Do you think that because these Galileans suffered in this way they were worse sinners etc: In the Book of Deuteronomy, we find a series of blessings and curses that will come upon the people if they obey/disobey the Lord – chapters 28-30. Thus disaster is understood in popular piety to be a punishment for sin – see for example Job 4:17 and Ezekiel 18:26. We find this belief in John 9:2-3 and Luke 5:20-24. Jesus does not confirm or deny the popular belief. He simply directs the conversation towards the questioners and their need for metanoia. In turn, every one who wants to be a disciple must pay attention to this need for metanoia.

this fig tree: In the tradition, a fig tree often stood as a symbol of Judah or Israel – see Hosea 9:10; Micah 7:1; Jeremiah 8:13n & 24:1–10. This might suggest there is something quite particular and concrete about this exchange. We should therefore be careful when we attempt to draw a universal message.

Reflection

On the first day of Lent, we have the simple and powerful ritual of the ashes. In the form of a cross, the ashes are traced on our foreheads with these or similar words: “Repent and believe the Gospel!” This is a stark symbol of a truth we forget at our peril. Ash Wednesday offers us a life-giving ritual of remembrance!

Fr Antonio Spadaro SJ is editor of the Jesuit publication in Rome, La Civilta Cattolica. In August 2013 he interviewed Pope Francis. Spadaro recalls the moment he asked the Holy Father the question: “Who is Jorge Mario Bergoglio?” “He, I remember, stared at me in silence. I thought at that moment that I had gone too far. He gave me a quick nod to let me know that he would answer, and then said slowly, ‘I do not know what might be the most fitting definition . . . I am a sinner. This is the most accurate definition. It is not a figure of speech, a literary genre. I am a sinner’. Francis, still reflecting, profoundly, said, ‘Yes, a sinner; but the best summary, the one that comes more from the inside and I feel most truly real, is this: “I am a sinner the Lord has looked upon”’” (Antonio Spadaro SJ, “The Reform of the Church According to Pope Francis” in For A Missionary Reform of the Church, edited by Antonio Spadaro SJ and Carlos Maria Galli, New York: Paulist Press, 2017, 5).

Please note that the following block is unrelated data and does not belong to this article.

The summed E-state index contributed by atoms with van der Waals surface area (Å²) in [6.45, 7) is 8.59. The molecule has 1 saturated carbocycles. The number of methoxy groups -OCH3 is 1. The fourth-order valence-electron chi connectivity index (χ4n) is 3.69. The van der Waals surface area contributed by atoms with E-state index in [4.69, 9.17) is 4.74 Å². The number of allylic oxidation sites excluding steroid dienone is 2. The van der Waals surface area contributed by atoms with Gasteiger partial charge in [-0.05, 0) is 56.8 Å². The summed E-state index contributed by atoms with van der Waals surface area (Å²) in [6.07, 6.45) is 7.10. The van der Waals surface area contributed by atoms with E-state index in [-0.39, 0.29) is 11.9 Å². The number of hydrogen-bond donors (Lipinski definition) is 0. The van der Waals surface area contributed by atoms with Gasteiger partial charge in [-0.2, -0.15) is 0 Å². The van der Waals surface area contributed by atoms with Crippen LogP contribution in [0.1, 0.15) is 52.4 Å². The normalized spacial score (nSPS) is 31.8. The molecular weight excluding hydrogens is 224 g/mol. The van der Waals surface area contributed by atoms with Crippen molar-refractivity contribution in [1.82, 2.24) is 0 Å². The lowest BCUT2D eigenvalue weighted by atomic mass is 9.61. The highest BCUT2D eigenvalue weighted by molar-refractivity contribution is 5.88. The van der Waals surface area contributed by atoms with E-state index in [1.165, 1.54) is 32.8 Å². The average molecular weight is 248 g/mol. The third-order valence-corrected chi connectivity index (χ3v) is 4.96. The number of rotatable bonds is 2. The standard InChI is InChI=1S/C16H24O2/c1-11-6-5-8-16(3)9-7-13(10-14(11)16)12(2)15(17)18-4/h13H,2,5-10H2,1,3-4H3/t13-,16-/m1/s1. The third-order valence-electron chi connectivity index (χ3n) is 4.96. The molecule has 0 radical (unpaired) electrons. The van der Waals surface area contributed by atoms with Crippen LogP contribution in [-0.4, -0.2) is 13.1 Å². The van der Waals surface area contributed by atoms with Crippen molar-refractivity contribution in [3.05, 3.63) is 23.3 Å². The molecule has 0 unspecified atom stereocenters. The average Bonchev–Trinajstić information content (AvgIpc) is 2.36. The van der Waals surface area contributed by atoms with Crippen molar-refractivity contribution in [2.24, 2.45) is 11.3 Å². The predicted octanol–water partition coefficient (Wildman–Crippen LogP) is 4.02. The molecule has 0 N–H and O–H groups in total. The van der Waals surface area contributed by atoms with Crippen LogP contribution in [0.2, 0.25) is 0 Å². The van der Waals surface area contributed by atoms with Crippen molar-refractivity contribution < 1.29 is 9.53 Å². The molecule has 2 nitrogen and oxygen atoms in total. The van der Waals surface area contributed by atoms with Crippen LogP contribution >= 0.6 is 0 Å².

Pope Francis’ very honest, personal reflection, in the context of the Gospel call to repentance (metanoia), raises a serious challenge for us at this time. How do you feel saying, “I am a sinner”? I think it would be fair to say that, in the generations leading up to the Second Vatican Council, Catholics had drummed into them a distorted emphasis on sin and the eternal punishment that could follow. The lack of balance in this teaching was
destructive for many of us. Not surprisingly, there has been a reaction. Sin and our need for redemption have been set aside by many. The Cross, in the thinking of some, has also lost its place as a redemptive event and has been reduced to a mere consequence of Jesus being human at that time and place and getting off side with the Roman authorities. This is in fact a very dangerous misrepresentation of the Gospel testimony. The tragic reality of sin – which affects us all – demands the victorious reality of the Cross.

A down to earth, realistic sense of God’s love depends on a down to earth, realistic sense of sin. The life, death and resurrection of Jesus – the Paschal Mystery – is the greatest expression of God’s love and nowhere greater than on the Cross. An appreciation of this love depends on an appreciation of our absolute dependence on the Cross as central to our ability to become who and what we are. Repentance (metanoia) is no more nor less than an opening to the infinite love manifest in the Cross.